2 Comments

  1. One point. The seat equalisation takes place regardless of the referendum result, and has nothing to do with the referendum.

    Ergo, there is one referendum, with one question, on one issue.

    Personally, I’d rather follow the New Zealand model, “do you want to change the voting system Y/N” and then “if we change the voting system, what should we use 1/2/3/4” but that’s not going to happen with either the current Tory or Labour party leaderships or senior memberships, and it’s too long to wait until we get the right people senior enough.

    I personally have no problem with the date, it’s a simple question, and I’d rather deliver AV yes leaflets at the same time as Vote LibDem leaflets in our council elections than have to do the whole lot again in September, plus it’d be nice to get the issue settled for this Parliament.

    Plus, with the Bill as is, boundary review after every GE, fairly easy to push for STV at the next boundary review if the political will is there.

    I think the boundary review has to be on those registered; it’s for those registered by the end of this year, ie the end of a years registration process, so there’s still months to get people on the rolling register, and a clear incentive for those areas that are under registered to get out and register people. If the review is always done with the electoral register from the end of the calender year containing a GE, then it’s going to have the highest registration levels likely–note all the touted “X percentage aren’t registered” numbers are from studies done by the electoral commission a few years back, there was a massive spike in registrants in the run up to this election, my ward saw a couple hundred extras on the register, and it’s a traditionally high registrant area.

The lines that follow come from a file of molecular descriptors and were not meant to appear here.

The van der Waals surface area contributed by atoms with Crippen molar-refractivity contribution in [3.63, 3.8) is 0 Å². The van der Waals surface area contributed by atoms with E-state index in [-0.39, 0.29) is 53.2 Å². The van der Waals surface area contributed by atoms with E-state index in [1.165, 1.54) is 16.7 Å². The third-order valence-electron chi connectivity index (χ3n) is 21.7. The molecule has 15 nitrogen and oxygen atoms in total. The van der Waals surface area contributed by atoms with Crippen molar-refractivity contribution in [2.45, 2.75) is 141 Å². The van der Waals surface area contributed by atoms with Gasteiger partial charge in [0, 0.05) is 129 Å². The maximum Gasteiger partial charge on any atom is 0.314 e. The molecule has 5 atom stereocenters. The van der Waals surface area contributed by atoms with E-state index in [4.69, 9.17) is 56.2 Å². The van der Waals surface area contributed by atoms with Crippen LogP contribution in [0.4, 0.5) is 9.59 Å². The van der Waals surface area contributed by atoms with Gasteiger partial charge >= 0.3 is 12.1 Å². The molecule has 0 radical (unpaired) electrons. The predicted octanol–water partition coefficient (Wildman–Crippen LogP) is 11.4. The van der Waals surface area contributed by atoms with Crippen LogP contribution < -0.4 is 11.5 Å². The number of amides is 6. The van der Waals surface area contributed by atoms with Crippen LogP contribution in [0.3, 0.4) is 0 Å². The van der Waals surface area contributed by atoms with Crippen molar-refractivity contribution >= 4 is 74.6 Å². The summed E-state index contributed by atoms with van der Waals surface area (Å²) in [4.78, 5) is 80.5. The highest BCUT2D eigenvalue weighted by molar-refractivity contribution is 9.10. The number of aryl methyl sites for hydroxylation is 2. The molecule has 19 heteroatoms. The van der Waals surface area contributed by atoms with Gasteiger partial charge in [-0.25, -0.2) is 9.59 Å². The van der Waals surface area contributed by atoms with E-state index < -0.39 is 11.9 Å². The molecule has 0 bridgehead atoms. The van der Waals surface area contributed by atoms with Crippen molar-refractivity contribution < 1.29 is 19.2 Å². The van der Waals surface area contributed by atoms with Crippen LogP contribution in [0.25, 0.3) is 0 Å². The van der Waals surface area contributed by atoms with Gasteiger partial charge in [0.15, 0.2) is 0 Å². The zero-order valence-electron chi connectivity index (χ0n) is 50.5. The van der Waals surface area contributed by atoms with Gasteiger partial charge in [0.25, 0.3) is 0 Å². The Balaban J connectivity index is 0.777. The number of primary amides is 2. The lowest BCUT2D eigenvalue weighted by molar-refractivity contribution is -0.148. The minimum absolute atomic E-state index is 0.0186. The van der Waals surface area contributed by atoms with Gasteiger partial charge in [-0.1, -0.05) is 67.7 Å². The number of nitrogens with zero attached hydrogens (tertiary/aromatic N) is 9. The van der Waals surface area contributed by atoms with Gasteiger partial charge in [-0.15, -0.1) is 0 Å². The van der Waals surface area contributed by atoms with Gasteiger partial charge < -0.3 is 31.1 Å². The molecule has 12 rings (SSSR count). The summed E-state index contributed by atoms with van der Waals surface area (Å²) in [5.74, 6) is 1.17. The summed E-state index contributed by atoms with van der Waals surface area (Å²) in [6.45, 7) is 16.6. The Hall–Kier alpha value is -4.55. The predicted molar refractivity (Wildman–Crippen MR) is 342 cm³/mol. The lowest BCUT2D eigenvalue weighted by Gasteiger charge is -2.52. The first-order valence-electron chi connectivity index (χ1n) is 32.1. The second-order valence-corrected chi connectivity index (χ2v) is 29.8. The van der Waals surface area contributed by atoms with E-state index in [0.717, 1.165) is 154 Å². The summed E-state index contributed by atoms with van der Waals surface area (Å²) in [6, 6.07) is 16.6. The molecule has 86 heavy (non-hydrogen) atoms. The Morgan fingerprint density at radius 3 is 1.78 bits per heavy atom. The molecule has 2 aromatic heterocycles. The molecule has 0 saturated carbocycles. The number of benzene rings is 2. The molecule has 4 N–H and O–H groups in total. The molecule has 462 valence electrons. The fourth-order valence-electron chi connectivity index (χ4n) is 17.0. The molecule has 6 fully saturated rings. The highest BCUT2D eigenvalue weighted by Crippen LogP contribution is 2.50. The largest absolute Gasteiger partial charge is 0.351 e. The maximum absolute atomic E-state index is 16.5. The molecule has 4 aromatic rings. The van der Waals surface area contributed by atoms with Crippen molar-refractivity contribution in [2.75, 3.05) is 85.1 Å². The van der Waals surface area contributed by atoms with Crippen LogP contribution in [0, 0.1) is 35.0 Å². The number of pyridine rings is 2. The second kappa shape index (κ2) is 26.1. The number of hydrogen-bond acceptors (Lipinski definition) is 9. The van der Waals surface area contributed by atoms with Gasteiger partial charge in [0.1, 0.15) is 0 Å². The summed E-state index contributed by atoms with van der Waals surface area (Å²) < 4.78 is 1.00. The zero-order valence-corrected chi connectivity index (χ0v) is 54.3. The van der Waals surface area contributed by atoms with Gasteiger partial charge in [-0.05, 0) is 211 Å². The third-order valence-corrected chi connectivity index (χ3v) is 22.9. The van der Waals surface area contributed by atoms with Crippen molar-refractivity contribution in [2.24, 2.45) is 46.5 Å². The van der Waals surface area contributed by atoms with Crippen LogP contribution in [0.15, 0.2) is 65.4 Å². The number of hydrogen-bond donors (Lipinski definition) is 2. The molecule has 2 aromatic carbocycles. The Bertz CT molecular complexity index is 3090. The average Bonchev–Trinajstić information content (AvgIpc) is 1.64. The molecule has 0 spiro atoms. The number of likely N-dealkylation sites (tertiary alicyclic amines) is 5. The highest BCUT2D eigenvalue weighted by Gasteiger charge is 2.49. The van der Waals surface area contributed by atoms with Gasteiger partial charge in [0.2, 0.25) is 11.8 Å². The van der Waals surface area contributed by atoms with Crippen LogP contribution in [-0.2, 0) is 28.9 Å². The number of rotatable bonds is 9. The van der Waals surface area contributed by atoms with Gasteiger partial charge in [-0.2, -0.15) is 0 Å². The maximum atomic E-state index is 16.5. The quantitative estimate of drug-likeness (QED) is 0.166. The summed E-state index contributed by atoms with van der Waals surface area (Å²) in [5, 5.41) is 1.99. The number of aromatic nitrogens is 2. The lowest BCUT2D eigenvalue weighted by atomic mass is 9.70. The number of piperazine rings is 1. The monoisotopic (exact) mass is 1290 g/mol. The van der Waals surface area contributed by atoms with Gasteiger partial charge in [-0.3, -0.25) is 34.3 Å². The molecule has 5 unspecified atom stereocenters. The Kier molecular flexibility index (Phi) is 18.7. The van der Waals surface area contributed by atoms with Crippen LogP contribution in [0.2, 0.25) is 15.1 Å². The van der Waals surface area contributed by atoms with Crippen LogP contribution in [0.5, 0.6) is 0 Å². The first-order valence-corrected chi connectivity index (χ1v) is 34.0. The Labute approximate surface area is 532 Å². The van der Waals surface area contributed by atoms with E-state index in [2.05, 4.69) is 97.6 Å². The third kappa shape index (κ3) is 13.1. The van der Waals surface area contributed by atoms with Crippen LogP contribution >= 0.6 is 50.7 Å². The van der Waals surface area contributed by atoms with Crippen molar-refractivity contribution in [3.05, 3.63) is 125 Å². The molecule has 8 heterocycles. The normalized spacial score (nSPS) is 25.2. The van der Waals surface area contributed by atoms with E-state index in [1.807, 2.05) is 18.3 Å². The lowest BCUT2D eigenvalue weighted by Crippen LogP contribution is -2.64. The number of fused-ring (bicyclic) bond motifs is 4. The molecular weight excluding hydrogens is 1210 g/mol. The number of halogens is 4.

Ultimately, I don’t believe in compulsory voting (although I would like to see the penalties for not registering better enforced), and if someone isn’t going to register to vote for the closest and least predictable GE for nearly 20 years then I suspect they’re unlikely to register at all.

    However, I’m not sure the anlaysis that AV favours Labour over Tories is correct, at least not anymore.

    I strongly suspect AV will see LD first prefs fall, but not massively (mine is up for grabs from a decent Green candidate). And if Labour keep behaving the way they have been towards LDs, LD voters will be much more likely to give their second prefs to the Tories until the Labour leadership (and indeed backbenchers) grow up.

  2. Matthew Cain

    Cogent.

    I agree with splitting the question. If nothing else because it will become so difficult that it will be hard for some to understand.

    I do think Labour’s on totally the wrong side of this argument in principle – by opposing the recalibration of seats to size.

    Just a practical point – how can you possibly work out how many people ‘should’ be on the register? Particularly in fluid inner-cities where there’s a 20%+ churn in between elections that’s going to be a nightmare for the commission to sort through; no?